Grandma to us all

QUEEN Elizabeth the Queen Mother strode the 20th century with a neat precision. She became one of its best-loved figures not only by virtue of her great and active longevity, but by the part she played in the shaping of her times.

Lady Elizabeth Angela Marguerite Bowes-Lyon was born on August 4, 1900, in the middle distance of history. Queen Victoria was in the last year of her life and the Wright brothers had not yet made the first heavier-than-air flight. But she lived to see men land on the Moon, photograph Jupiter and circumnavigate the globe in a tricycle with wings.

In that span she witnessed the First and Second World Wars, the beginning and end of the communist empire and the complete dissolution of British imperial power. She was born to the telegram and lived to see the Internet.

Queen Elizabeth brought fresh blood to the tired Hanoverian genes of the British Throne. Her defining moment occurred when fate cast her in the role of Queen Consort to the immensely shy and uncertain monarch of a nation at war and in grave danger of defeat. She married Albert, Duke of York, on April 26, 1923, 13 years before he became King George VI.

From the very beginning she was assured an honoured retirement and a place of particular affection in the nation's collective consciousness. Her essential talent was to be the grandest lady in the land without ever appearing so; her greatest contribution to the British Throne, and to the world at large, was her personality.

On the occasion of her 80th birthday, this newspaper noted: "Making royalty human is what she achieved. Who else could plant the third or fourth thousandth tree of a lifetime of planting trees, and still leave on the Lady Mayoress the impression of really being pleased to meet her? What is more, of whom else would that impression be true?"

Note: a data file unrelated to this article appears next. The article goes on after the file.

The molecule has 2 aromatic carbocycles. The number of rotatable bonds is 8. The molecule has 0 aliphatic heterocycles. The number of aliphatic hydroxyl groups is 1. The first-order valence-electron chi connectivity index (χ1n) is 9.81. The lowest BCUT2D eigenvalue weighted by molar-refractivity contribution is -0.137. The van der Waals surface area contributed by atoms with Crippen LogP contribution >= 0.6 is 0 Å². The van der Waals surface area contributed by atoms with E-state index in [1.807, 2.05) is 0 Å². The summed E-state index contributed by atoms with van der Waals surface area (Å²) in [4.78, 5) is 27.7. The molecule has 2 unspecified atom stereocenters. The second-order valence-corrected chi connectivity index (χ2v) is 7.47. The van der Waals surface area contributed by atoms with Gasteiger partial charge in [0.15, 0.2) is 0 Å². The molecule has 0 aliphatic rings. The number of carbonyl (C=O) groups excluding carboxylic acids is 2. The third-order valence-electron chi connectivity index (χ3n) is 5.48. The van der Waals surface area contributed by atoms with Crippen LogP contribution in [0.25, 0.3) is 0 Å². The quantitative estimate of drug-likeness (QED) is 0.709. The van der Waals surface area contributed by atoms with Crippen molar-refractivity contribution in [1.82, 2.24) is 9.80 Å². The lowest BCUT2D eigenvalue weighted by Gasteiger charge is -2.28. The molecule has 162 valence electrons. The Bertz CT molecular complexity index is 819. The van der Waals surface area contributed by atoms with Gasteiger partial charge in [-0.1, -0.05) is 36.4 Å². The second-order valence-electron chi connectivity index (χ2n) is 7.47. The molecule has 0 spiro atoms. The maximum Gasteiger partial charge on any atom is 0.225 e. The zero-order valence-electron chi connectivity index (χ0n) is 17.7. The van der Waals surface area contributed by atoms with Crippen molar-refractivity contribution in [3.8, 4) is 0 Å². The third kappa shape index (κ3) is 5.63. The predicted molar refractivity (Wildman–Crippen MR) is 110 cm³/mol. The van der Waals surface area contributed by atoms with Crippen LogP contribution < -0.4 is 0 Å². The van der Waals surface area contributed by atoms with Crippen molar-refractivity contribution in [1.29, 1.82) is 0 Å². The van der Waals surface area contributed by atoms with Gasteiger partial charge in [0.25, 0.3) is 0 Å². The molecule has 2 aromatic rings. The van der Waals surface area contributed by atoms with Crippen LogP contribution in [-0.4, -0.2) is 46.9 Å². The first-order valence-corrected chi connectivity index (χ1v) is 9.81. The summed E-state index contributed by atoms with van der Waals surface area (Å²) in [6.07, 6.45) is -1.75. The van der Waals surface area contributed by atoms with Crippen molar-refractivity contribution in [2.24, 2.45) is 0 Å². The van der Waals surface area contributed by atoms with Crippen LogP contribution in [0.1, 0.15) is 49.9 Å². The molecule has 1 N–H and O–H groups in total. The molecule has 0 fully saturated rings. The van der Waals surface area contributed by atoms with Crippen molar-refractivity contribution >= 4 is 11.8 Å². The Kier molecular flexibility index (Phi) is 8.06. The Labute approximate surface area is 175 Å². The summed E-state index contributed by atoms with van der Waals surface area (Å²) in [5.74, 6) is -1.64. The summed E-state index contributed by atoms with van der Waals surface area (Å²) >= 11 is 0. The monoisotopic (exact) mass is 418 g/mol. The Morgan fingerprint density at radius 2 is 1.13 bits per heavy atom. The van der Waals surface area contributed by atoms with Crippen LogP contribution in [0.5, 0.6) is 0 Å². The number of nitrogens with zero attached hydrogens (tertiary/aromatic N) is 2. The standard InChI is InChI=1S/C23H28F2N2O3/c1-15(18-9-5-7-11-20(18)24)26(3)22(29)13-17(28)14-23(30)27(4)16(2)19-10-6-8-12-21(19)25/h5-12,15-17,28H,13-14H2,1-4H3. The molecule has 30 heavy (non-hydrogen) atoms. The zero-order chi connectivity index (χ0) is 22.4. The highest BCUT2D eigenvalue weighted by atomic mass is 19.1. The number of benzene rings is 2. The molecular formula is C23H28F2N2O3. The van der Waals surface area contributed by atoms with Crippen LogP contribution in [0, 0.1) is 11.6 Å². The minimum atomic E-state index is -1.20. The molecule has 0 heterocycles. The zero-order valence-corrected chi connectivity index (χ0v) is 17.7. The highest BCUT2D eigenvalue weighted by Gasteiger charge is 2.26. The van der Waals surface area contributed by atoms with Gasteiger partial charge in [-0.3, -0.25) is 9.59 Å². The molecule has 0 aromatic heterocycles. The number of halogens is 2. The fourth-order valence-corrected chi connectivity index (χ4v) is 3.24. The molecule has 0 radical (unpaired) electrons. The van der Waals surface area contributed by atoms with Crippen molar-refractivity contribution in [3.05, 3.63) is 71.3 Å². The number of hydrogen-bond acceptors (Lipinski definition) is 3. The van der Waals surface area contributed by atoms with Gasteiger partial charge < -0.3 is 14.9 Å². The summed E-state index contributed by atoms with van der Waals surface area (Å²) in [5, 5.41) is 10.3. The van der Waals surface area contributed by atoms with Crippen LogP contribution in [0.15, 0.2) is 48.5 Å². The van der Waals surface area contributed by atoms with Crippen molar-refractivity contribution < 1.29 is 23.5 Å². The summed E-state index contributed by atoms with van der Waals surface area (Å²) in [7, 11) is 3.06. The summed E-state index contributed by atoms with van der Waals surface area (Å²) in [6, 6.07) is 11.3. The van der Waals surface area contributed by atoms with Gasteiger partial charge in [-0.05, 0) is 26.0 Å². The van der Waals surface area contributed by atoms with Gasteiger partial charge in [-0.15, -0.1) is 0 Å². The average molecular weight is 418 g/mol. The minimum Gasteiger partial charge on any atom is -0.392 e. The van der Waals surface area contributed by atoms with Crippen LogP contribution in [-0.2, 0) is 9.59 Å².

She was a consummate and natural actress; her innate understanding of her public outplayed that of any Hollywood queen. She was quietly ambitious for high position, and having achieved it undoubtedly relished its trappings of obeisance and attention.

She breathed with ease and success the rarefied air of royalty, but she never lost her common touch or her genuine enjoyment of people, the handsome dividend of a childhood among a large, close family.

Queen Elizabeth was our last eminent Victorian, upholding the virtues and values of that age throughout her life: a belief in God, duty, the sanctity of marriage, hard work and a passion for not wasting a moment of life.

But as the century progressed those very values seemed ever more at odds with a world of shifting perceptions. From the moment her elder daughter succeeded in 1952, the Queen Mother remained a powerful influence on Royal Family affairs, a queen behind the throne.

Historians may argue that, without her potent voice in family councils, the monarchy might well have been more willing to adapt to the late 20th century, rather than always having to be pushed.

It is inevitable that she should have been seen as the last surviving link with stable and immutable monarchy - her own contribution to its stability in the days of George VI was immense - but the era of Victoria is a century gone, and the world is a different place.

Yet even as an anachronism, a figure of the past rather than the future, she had great value, seeming at times to be the only firm rock in a sea of troubles that engulfed the Royal Family in the 1990s. The balance of history will be on her side. Her daughter commands admiration and respect for a dutiful, if increasingly trying, reign.

What the Queen Mother commanded, above all, was affection; for all her high principles, she brought the monarchy to the people, and made them believe that it had worth. She always seemed real.

Behind her unfailing smile she held strong, sometimes reactionary, views, and her political perspective on the world was ultra-conservative. The Duke and Duchess of Windsor and the late Diana, Princess of Wales, viewed her with a reserve bordering on antipathy.

But the Prince of Wales, her favourite grandchild, fell from an early age under the spell of her charm, wit and steeliness of character. She was his closest confidante, a huge influence on his life, and a deep well of common sense.

She will be remembered not for what she said, for her public utterances were few and she almost never gave an interview. She will be rememebered for what she was and what she did, as a pillar of the war effort and in her countless thousands of small acts, always faultlessly performed.

As people might marvel at a great actress, they will marvel at how she did it.

Final Fareway
Abbey Service
A life in pictures
The Queen of a Century
British Royal Family
The Queen Mother: Memorial Website